Investigating the conduct of the IOC from an international legal perspective, the book moves beyond a critique of the IOC to explore potential avenues for reform, means of improving democratic procedures and increasing accountability. If the Olympics are to continue to be our most celebrated sporting event, those who organise them must be answerable to the citizens that they can potentially harm as well as benefit.
Full of original insights into the inner workings of the IOC, this book is essential reading for all those interested in the Olympics, sport policy, sport management, sport mega-events, and the law.
Ryan Gauthier is an Assistant Professor of Law at Thompson Rivers University, Canada. He completed his PhD thesis on the accountability of the International Olympic Committee at the Erasmus School of Law, Erasmus University Rotterdam, the Netherlands in 2015
Find the answers to these and many other intriguing aspects of the Olympic Games in this absorbing collection of stories and trivia.
Amazing & Extraordinary Facts: The Olympics reveals the beguiling stories behind the well-known history of the Games. It delves into the ancient origins in Greece, the modern predecessors to the Games from the 17th century onwards, and the little-known facts behind the Olympics in the modern era. As the "Greatest Show on Earth" graces the City of London, it is the time to swot up on the hidden history and unusual facts behind the Olympic Games, past and present.
Olympic Aspirations is a companion volume to the well-received Olympic Legacies: Intended and Unintended and draws on expertise from academics in all parts of the world. Both volumes have a similar purpose: to record Olympic ideals achieved but more importantly, to stimulate reflection on those as yet unachieved. Both are constructive in approach, positive in tone and optimistic in attitude. Olympic Aspirations offers original and insightful arguments that address the actions the Olympic Movement has taken to improve the Games. It argues that these actions are as yet incomplete. In concert with Olympic Legacies, it presents two sides of the same coin minted to advance the purity of the Olympic 'coinage'.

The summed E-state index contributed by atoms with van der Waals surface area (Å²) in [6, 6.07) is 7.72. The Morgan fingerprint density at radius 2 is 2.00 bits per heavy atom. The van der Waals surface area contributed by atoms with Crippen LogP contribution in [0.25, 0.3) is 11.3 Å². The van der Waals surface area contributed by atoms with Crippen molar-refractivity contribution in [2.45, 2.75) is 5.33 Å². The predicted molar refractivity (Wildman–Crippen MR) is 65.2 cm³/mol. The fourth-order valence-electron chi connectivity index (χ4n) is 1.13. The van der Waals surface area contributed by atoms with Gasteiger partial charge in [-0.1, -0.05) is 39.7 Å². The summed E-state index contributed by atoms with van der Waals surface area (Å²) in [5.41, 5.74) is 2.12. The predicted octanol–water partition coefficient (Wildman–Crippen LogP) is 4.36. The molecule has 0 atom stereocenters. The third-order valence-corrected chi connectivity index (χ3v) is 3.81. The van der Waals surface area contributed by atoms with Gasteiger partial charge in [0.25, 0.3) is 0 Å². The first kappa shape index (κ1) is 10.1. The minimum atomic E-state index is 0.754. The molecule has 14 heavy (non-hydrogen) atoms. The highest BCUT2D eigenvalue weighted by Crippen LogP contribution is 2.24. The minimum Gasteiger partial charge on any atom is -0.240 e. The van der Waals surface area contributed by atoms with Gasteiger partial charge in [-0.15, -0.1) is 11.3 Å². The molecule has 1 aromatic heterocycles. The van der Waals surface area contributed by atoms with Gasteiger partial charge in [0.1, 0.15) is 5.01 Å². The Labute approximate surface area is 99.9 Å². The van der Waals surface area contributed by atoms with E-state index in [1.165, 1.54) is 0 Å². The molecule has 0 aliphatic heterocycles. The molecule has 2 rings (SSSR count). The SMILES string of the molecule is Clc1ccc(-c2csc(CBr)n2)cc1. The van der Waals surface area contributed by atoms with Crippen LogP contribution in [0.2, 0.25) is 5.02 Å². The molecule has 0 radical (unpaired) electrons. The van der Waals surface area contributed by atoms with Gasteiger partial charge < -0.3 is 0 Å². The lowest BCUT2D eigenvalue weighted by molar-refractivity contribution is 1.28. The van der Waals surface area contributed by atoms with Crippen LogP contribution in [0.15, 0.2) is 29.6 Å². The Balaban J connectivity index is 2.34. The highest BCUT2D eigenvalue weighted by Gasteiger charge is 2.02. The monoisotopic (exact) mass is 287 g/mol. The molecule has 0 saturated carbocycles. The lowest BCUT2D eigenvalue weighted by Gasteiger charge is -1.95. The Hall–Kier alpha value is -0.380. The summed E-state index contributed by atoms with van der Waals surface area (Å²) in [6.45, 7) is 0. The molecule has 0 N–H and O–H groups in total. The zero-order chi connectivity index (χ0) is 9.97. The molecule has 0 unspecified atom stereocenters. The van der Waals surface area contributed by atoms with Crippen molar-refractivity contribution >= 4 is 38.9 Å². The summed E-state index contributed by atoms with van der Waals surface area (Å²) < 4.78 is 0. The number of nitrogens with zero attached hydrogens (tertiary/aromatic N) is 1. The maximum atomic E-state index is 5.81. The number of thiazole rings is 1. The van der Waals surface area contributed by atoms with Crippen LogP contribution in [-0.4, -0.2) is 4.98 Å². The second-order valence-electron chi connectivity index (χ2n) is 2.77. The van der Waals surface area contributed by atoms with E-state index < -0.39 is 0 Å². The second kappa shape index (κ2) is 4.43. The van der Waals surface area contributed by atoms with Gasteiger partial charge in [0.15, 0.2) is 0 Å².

This book was originally published as a special issue of the International Journal of the History of Sport.
Cap in Hand goes a step further, arguing that a free market in sports teams and athletes once existed and could work again if the monopolists of MLB, NFL, NBA, and NHL would simply relent from salary-restraint schemes and reserve-clause models that result in elite talent being spread as thinly as possible and mediocrity being rewarded via amateur drafts and equalization payments.
In fact, the model for this exists and may be the most wildly popular and monetarily successful of all professional sports: European football.
Cap In Hand asks: what if the four major North American pro sports move beyond the restrictive covenants of the franchise model? The product sold to fans today is a pale copy of what it might be if the market could guide the best players to the best teams, whose ingenuity and innovation would inspire everyone to do better and put on a better show.